Pray Without Ceasing

“Prayer is weakness leaning on omnipotence.” W. S. Bowd

I used to say: I’ll pray for you, more as an expression of faith than a promise. I meant it. I meant to, but I often forgot. As more and more people came into my life, my promises to pray increased. I’d jot down names and sometimes circumstances, to insure I would remember. But I continued to struggle. I’m not a person of few words. How could I cover all the needs of so many?

“Rejoice always, pray continually.” I Thessalonians 5:17

Reading Thessalonians only made it worse. Surely there had been a slip of the pen or some kind of cultural confusion that would excuse me from what I read as two separate, but equally impossible directives: always rejoice; always pray. I’ve gradually come to view the second as a condition of the first. The more I know Him as my constant companion, the more I rejoice, the more I pray. This has led to a significant change in how I pray.

The answer for me (I’m only speaking for myself) has been to step back from praying such didactic prayers. I’ve quit telling God how to meet other people’s needs. I do still pray very specifically at times, but I also take out my list every day and I just sit before the Lover of my soul and bring each name, each heart before Him in quiet petition.

There are innumerable times daily, either during my interaction with someone or as a person comes to my mind, when I pray for just a few seconds, often without words, relying on the Holy Spirit to intercede. It’s like an old-fashioned prayer meeting except my heart, not my lips, mummer a name or an uh huh or a yes Lord, as rejoicing informs my prayers, and praying brings rejoicing.

“In prayer, it is better to have a heart without words than words without a heart.” ~ John Bunyan

Pain Blockers

“Human beings develop elaborate defense mechanisms to block pain and gain significance. We suppress emotions; we are compulsive perfectionists; we drive ourselves to succeed, or withdraw and become passive; we attack people who hurt us; we punish ourselves when we fail; we try to say clever things to be accepted; we help people so that we will be appreciated; and we say and do countless other things.” ~ Robert S. McGee

The lists of common every day defense mechanisms seems to keep growing as we become a society that is increasingly both self-focused and self-conscious. Freud’s initial 7 have been stretched to 15. I picked 8 that you can find in action on any street corner any day – maybe even where our streets meet.

(1) Denial

(2) Rationalization

(3) Intellectualization

(4) Displacement

(5) Projection

(6) Withdrawal

(7) Repression

(8) Compensation

For most of us, our desire for acceptance and our need to avoid pain is so great that we consider our defense mechanisms a necessary item of clothing. Uncomfortable leaving the house without them, we often don’t take them off at home either. We even wear them when we’re alone. They become so much a part of the skin we’re in, our faces begins to meld with the masks.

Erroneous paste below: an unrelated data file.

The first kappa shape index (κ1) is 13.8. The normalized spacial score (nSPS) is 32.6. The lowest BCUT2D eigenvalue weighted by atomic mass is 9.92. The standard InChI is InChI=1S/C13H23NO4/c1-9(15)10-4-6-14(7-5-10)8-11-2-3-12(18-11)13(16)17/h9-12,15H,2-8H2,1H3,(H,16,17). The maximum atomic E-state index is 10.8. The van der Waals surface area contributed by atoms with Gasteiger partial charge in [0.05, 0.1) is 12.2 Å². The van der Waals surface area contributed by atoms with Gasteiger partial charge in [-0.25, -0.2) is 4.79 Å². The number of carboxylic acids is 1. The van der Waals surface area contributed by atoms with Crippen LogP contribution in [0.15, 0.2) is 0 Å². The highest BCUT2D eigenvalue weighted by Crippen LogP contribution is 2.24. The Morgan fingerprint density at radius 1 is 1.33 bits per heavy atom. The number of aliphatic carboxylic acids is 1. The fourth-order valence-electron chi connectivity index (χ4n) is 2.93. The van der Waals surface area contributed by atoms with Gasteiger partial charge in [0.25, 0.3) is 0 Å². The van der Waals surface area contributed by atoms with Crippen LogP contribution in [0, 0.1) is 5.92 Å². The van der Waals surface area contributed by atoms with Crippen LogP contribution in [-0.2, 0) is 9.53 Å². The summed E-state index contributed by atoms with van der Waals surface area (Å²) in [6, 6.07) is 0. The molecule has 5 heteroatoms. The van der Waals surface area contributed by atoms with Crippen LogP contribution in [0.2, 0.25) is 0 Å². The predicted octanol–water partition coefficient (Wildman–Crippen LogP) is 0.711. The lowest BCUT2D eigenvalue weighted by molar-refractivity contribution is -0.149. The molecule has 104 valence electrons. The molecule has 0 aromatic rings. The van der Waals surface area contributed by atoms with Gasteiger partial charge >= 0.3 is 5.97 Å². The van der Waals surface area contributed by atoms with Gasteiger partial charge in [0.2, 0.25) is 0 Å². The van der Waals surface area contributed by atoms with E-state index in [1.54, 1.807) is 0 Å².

Defense mechanisms protect us from being consciously aware of  thoughts or feelings we don’t think we can handle and the ones we just don’t want to look at. But here’s the rub: they don’t eradicate these uneasy thoughts and feelings, they just re-channel them, leaving us with the same angst and need, now expressed so indirectly, we can even fool ourselves.

The need to avoid hurting at all costs and the desire to be attractive, witty, confident and charismatic is overpowering. The questions are simple, the answers, a little more oblique.

Am I more focused on my weight on the bathroom scales or the weight of my words?

Do I put most of my effort into being interesting or in showing a genuine interest in others?

Am I more concerned with being right or in living uprightly?

Do I see pain as a problem or a process?

Whenever I choose the first, my defense mechanism of choice kicks in and protects my fragile ego. When I choose the second, I step out in grace towards the truth.

There’s a time and a place for defense mechanisms, but the time is short and the place is small. Healing can only be as deep as our awareness of our need for it.

“Surely you desire truth in the inner parts; you teach me wisdom in the inmost place.” Psalm 51:6


This is the precursor to tomorrow’s post.

This is not the end here at this grave
This is just a hole that someone made
Every hole was made to fill
And every heart can feel it still–
Our nature hates a vacuum

This is not the hardest part of all
This is just the seed that has to fall
All our lives we till the ground
Until we lay our sorrows down
And watch the sky for rain

There is more
More than all this pain
More than all the falling down
And the getting up again
There is more
More than we can see
From our tiny vantage point
In this vast eternity
There is more

A thing resounds when it rings true
Ringing all the bells inside of you
Like a golden sky on a summer eve
Your heart is tugging at your sleeve
And you cannot say why

There must be more

There is more
More than we can stand
Standing in the glory
Of a love that never ends
There is more
More than we can guess
More and more, forever more
And not a second less

There is more than what the naked eye can see
Clothing all our days with mystery
Watching over everything
Wilder than our wildest dreams
Could ever dream to be
There is more

Candle Lighter Award

There are two ways of spreading light: to be the candle or the mirror that reflects it. ~ Edith Wharton

Thank you for The Candle Lighter Award to:

Kate @ Believe Anyway

The Candle Lighter Award is for a post or a blog that brings light to the world. The only thing the recipient is required to do is accept it. If the recipient thinks someone else is a Candle Lighter, they can give the award anytime they wish. There’s no limit to the number of times you can give or receive this award. ~ Kate Kresse